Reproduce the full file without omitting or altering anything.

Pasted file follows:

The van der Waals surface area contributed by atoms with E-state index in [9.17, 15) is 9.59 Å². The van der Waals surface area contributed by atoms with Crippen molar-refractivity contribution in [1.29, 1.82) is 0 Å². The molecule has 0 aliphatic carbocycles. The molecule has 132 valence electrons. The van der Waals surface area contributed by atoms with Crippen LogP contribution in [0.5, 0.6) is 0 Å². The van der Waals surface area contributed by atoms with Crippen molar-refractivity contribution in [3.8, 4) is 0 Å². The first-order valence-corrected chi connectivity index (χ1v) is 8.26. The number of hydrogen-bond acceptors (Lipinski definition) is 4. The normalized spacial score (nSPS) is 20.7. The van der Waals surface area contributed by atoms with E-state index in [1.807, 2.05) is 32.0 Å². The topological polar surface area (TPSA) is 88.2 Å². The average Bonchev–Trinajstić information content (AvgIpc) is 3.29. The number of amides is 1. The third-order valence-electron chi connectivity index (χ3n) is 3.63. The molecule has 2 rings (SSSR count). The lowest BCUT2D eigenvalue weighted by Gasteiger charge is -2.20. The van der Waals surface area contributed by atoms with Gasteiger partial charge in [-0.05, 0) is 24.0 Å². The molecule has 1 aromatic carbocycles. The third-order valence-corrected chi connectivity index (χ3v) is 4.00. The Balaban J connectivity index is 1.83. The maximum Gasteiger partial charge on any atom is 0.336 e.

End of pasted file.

The van der Waals surface area contributed by atoms with E-state index in [9.17, 15) is 9.59 Å². The van der Waals surface area contributed by atoms with Crippen molar-refractivity contribution in [1.29, 1.82) is 0 Å². The molecule has 0 aliphatic carbocycles. The molecule has 132 valence electrons. The van der Waals surface area contributed by atoms with Crippen LogP contribution in [0.5, 0.6) is 0 Å². The van der Waals surface area contributed by atoms with Crippen molar-refractivity contribution in [3.8, 4) is 0 Å². The first-order valence-corrected chi connectivity index (χ1v) is 8.26. The number of hydrogen-bond acceptors (Lipinski definition) is 4. The normalized spacial score (nSPS) is 20.7. The van der Waals surface area contributed by atoms with E-state index in [1.807, 2.05) is 32.0 Å². The topological polar surface area (TPSA) is 88.2 Å². The average Bonchev–Trinajstić information content (AvgIpc) is 3.29. The number of amides is 1. The third-order valence-electron chi connectivity index (χ3n) is 3.63. The molecule has 2 rings (SSSR count). The lowest BCUT2D eigenvalue weighted by Gasteiger charge is -2.20. The van der Waals surface area contributed by atoms with Gasteiger partial charge in [-0.05, 0) is 24.0 Å². The molecule has 1 aromatic carbocycles. The third-order valence-corrected chi connectivity index (χ3v) is 4.00. The Balaban J connectivity index is 1.83. The maximum Gasteiger partial charge on any atom is 0.336 e.